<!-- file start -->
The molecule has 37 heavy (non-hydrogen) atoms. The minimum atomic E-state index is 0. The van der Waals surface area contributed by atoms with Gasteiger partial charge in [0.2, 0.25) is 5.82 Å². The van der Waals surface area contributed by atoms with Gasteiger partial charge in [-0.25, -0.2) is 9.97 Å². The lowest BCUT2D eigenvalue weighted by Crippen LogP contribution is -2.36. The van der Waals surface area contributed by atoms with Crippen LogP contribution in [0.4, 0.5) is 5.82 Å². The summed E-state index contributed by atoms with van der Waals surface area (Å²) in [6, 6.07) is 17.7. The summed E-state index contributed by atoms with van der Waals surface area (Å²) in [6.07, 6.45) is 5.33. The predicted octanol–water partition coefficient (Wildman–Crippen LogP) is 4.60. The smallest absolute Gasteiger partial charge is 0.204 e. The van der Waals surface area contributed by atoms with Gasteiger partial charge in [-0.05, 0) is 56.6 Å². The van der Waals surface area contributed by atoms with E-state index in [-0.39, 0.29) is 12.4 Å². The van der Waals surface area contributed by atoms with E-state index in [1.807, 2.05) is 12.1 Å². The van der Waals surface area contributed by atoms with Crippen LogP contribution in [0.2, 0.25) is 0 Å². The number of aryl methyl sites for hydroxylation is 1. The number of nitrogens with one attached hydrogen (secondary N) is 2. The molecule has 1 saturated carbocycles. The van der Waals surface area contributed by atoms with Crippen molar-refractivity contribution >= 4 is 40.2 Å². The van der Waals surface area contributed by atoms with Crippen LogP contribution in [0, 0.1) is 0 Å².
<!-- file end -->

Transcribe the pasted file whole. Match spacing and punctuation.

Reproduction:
The molecule has 37 heavy (non-hydrogen) atoms. The minimum atomic E-state index is 0. The van der Waals surface area contributed by atoms with Gasteiger partial charge in [0.2, 0.25) is 5.82 Å². The van der Waals surface area contributed by atoms with Gasteiger partial charge in [-0.25, -0.2) is 9.97 Å². The lowest BCUT2D eigenvalue weighted by Crippen LogP contribution is -2.36. The van der Waals surface area contributed by atoms with Crippen LogP contribution in [0.4, 0.5) is 5.82 Å². The summed E-state index contributed by atoms with van der Waals surface area (Å²) in [6, 6.07) is 17.7. The summed E-state index contributed by atoms with van der Waals surface area (Å²) in [6.07, 6.45) is 5.33. The predicted octanol–water partition coefficient (Wildman–Crippen LogP) is 4.60. The smallest absolute Gasteiger partial charge is 0.204 e. The van der Waals surface area contributed by atoms with Gasteiger partial charge in [-0.05, 0) is 56.6 Å². The van der Waals surface area contributed by atoms with E-state index in [-0.39, 0.29) is 12.4 Å². The van der Waals surface area contributed by atoms with E-state index in [1.807, 2.05) is 12.1 Å². The van der Waals surface area contributed by atoms with Crippen LogP contribution in [0.2, 0.25) is 0 Å². The number of aryl methyl sites for hydroxylation is 1. The number of nitrogens with one attached hydrogen (secondary N) is 2. The molecule has 1 saturated carbocycles. The van der Waals surface area contributed by atoms with Crippen molar-refractivity contribution >= 4 is 40.2 Å². The van der Waals surface area contributed by atoms with Crippen LogP contribution in [0, 0.1) is 0 Å².